Early Stage and Early Established Investigators

The NIH offers several designations that support early career scientists.

Learn more on the NIH's website.

The Early Stage Investigator and Early Established Investigator is identified by their eRA Commons profile. Investigators should confirm that the details of their profile are correct, including identifying terminal degree. This is especially important for those with doctorate-level degrees who later received masters-level degrees (e.g. MPH, MSCR).

Early Stage and Early Established Investigator Policies and FAQs page

An ESI is a Program Director/Principal Investigator (PD/PI) who has completed their terminal research degree or end of post-graduate clinical training, whichever date is later, within the past 10 years and who has not previously competed successfully as PD/PI for a substantial NIH independent research award. A list of NIH grants that a PD/PI can hold and still be considered an ESI can be found at https://grants.nih.gov/policy/early-investigators/list-smaller-grants.htm. ESIs are encouraged to enter the date of their terminal research degree or the end date of their post-graduate clinical training in their eRA Commons profile to ensure their correct identification.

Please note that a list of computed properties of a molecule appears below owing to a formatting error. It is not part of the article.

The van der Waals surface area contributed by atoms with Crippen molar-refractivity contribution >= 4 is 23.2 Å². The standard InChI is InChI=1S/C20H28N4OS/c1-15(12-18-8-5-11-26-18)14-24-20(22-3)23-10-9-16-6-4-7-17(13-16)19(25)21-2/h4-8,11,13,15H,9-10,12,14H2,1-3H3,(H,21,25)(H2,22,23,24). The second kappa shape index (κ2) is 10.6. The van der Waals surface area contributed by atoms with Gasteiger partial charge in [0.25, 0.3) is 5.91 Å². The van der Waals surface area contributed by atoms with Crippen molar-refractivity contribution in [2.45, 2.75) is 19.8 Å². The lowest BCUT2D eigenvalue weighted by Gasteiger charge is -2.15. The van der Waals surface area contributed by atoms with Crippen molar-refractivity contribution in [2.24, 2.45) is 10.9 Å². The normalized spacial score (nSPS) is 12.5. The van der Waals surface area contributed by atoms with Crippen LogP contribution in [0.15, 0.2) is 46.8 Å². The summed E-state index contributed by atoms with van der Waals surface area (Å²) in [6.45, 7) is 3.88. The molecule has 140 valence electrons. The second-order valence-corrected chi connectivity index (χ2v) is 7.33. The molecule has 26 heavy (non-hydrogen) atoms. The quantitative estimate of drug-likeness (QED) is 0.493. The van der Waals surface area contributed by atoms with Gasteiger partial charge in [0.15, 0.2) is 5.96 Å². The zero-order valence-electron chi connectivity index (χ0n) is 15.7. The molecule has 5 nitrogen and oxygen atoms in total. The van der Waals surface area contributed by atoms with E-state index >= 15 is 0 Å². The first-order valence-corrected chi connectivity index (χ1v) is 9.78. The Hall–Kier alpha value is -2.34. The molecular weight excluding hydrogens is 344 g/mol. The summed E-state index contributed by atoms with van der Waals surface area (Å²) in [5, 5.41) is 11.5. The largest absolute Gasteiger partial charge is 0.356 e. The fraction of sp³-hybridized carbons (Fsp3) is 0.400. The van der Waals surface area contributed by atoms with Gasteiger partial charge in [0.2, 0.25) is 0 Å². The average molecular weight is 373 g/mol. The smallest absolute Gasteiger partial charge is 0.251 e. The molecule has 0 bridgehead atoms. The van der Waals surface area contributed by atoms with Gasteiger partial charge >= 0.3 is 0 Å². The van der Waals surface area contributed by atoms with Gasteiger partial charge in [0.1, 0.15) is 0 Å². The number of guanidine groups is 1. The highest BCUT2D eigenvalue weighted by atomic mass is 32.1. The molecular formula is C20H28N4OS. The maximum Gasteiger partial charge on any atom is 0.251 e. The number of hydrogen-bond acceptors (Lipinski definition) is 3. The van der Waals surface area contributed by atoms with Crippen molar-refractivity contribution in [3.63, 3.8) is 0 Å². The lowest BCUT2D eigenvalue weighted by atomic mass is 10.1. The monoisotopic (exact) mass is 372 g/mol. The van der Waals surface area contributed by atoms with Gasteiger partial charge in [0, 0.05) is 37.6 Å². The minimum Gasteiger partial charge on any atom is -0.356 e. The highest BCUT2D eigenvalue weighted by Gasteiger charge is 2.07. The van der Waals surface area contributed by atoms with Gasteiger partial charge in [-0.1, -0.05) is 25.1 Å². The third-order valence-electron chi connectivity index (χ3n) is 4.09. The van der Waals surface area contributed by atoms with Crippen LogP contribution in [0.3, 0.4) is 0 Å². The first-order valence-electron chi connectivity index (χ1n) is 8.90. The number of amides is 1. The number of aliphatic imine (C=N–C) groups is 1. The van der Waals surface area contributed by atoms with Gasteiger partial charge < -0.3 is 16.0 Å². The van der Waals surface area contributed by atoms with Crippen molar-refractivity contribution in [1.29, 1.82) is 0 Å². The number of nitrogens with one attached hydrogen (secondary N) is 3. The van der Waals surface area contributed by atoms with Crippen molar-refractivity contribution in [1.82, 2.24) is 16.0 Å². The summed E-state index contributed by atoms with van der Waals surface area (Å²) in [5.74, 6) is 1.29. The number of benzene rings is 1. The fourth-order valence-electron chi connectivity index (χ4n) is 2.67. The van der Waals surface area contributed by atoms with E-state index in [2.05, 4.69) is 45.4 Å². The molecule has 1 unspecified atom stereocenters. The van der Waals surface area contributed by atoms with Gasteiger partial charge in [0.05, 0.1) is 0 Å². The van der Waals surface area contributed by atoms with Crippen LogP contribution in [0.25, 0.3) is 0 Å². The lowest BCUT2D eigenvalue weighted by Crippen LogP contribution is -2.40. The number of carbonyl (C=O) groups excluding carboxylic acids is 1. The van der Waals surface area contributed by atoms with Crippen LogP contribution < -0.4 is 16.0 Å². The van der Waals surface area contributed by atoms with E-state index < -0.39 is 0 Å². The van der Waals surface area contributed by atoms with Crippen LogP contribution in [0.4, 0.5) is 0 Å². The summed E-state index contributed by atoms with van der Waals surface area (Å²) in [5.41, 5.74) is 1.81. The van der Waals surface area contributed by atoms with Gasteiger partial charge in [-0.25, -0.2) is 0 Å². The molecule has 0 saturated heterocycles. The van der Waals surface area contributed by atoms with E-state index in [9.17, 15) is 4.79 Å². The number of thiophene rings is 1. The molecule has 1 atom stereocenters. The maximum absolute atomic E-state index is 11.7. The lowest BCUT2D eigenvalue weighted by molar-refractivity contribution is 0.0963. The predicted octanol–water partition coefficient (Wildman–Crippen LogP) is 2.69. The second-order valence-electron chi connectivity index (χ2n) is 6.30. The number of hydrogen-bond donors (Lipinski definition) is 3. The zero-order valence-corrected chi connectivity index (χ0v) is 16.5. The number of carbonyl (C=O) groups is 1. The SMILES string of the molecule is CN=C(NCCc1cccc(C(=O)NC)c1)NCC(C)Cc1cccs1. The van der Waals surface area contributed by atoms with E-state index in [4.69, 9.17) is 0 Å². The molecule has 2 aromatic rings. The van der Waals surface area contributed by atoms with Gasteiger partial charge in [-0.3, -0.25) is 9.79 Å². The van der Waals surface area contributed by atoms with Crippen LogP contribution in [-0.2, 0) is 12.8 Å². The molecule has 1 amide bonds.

Meritorious R01-equivalent applications with ESI PD/PIs will be prioritized for funding. By providing funding priority for ESIs, NIH intends to encourage funding applications that involve researchers earlier in their career.

Please refer to NOT-OD-17-101 for additional details.

Extensions for ESI status

  • NOT-OD-18-235 effective immediately, NIH will approve an ESI extension of one year for childbirth within the ESI period. PDs/PIs must provide the child’s date of birth in the extension request justification on the NIH Extension portal
  • More information on specific instances and the process for requesting extensions, see FAQ

An EEI is a Program Director/Principal Investigator (PD/PI) who is within 10 years of receiving their first substantial, independent competing NIH R01-equivalent research award as an ESI.

A meritorious application with a designated PD/PI EEI may be prioritized for funding if:

  1. The EEI lost or is at risk for losing all NIH research support if not funded by competing awards this year, OR
  2. The EEI is supported by only one active award.

Please refer to NOT-OD-17-101 for additional details.